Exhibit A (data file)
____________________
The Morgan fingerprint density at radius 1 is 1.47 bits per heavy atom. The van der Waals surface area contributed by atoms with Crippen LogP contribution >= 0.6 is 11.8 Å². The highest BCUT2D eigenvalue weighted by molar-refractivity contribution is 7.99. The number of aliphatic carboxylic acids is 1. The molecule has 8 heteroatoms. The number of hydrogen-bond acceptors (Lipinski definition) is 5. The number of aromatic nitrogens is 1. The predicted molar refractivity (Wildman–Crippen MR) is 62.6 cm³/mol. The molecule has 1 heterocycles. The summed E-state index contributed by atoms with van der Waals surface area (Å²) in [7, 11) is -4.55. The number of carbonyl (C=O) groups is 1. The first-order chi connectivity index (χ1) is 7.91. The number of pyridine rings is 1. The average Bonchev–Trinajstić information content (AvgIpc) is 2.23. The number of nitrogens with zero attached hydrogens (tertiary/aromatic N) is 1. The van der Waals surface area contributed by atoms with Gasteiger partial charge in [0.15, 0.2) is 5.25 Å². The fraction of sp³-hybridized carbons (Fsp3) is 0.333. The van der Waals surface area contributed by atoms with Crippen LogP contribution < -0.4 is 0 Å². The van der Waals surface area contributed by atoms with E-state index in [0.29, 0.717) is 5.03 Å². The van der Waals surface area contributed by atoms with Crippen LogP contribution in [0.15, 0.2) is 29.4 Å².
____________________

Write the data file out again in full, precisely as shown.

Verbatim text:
The Morgan fingerprint density at radius 1 is 1.47 bits per heavy atom. The van der Waals surface area contributed by atoms with Crippen LogP contribution >= 0.6 is 11.8 Å². The highest BCUT2D eigenvalue weighted by molar-refractivity contribution is 7.99. The number of aliphatic carboxylic acids is 1. The molecule has 8 heteroatoms. The number of hydrogen-bond acceptors (Lipinski definition) is 5. The number of aromatic nitrogens is 1. The predicted molar refractivity (Wildman–Crippen MR) is 62.6 cm³/mol. The molecule has 1 heterocycles. The summed E-state index contributed by atoms with van der Waals surface area (Å²) in [7, 11) is -4.55. The number of carbonyl (C=O) groups is 1. The first-order chi connectivity index (χ1) is 7.91. The number of pyridine rings is 1. The average Bonchev–Trinajstić information content (AvgIpc) is 2.23. The number of nitrogens with zero attached hydrogens (tertiary/aromatic N) is 1. The van der Waals surface area contributed by atoms with Gasteiger partial charge in [0.15, 0.2) is 5.25 Å². The fraction of sp³-hybridized carbons (Fsp3) is 0.333. The van der Waals surface area contributed by atoms with Crippen LogP contribution < -0.4 is 0 Å². The van der Waals surface area contributed by atoms with E-state index in [0.29, 0.717) is 5.03 Å². The van der Waals surface area contributed by atoms with Crippen LogP contribution in [0.15, 0.2) is 29.4 Å².